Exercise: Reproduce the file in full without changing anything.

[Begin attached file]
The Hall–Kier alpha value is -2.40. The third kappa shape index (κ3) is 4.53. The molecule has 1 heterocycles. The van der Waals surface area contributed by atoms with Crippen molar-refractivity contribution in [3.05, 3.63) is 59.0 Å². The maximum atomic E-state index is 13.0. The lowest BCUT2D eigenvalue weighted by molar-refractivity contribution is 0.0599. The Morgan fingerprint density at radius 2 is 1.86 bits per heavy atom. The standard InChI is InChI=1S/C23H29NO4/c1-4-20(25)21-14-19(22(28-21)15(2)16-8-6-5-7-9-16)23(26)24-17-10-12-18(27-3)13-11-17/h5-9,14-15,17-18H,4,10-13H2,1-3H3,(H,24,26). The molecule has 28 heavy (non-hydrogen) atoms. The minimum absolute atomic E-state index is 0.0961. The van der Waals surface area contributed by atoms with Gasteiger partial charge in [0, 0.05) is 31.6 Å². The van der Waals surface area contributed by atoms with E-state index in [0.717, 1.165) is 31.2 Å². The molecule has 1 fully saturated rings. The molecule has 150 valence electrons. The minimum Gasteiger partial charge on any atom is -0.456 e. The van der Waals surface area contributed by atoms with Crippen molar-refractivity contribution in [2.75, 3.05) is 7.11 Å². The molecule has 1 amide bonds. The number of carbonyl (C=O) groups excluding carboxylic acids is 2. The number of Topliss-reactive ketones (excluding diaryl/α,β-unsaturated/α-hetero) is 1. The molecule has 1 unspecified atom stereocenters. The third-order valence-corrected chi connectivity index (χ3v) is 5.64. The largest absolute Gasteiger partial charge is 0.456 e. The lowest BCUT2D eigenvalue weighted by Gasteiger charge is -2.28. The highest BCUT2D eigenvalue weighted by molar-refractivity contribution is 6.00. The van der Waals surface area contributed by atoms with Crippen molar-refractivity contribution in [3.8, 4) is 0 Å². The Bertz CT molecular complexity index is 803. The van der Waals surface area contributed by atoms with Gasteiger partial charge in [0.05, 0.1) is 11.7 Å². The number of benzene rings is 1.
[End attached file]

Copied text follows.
The Hall–Kier alpha value is -2.40. The third kappa shape index (κ3) is 4.53. The molecule has 1 heterocycles. The van der Waals surface area contributed by atoms with Crippen molar-refractivity contribution in [3.05, 3.63) is 59.0 Å². The maximum atomic E-state index is 13.0. The lowest BCUT2D eigenvalue weighted by molar-refractivity contribution is 0.0599. The Morgan fingerprint density at radius 2 is 1.86 bits per heavy atom. The standard InChI is InChI=1S/C23H29NO4/c1-4-20(25)21-14-19(22(28-21)15(2)16-8-6-5-7-9-16)23(26)24-17-10-12-18(27-3)13-11-17/h5-9,14-15,17-18H,4,10-13H2,1-3H3,(H,24,26). The molecule has 28 heavy (non-hydrogen) atoms. The minimum absolute atomic E-state index is 0.0961. The van der Waals surface area contributed by atoms with Gasteiger partial charge in [0, 0.05) is 31.6 Å². The van der Waals surface area contributed by atoms with E-state index in [0.717, 1.165) is 31.2 Å². The molecule has 1 fully saturated rings. The molecule has 150 valence electrons. The minimum Gasteiger partial charge on any atom is -0.456 e. The van der Waals surface area contributed by atoms with Crippen molar-refractivity contribution in [2.75, 3.05) is 7.11 Å². The molecule has 1 amide bonds. The number of carbonyl (C=O) groups excluding carboxylic acids is 2. The number of Topliss-reactive ketones (excluding diaryl/α,β-unsaturated/α-hetero) is 1. The molecule has 1 unspecified atom stereocenters. The third-order valence-corrected chi connectivity index (χ3v) is 5.64. The largest absolute Gasteiger partial charge is 0.456 e. The lowest BCUT2D eigenvalue weighted by Gasteiger charge is -2.28. The highest BCUT2D eigenvalue weighted by molar-refractivity contribution is 6.00. The van der Waals surface area contributed by atoms with Crippen molar-refractivity contribution in [3.8, 4) is 0 Å². The Bertz CT molecular complexity index is 803. The van der Waals surface area contributed by atoms with Gasteiger partial charge in [0.05, 0.1) is 11.7 Å². The number of benzene rings is 1.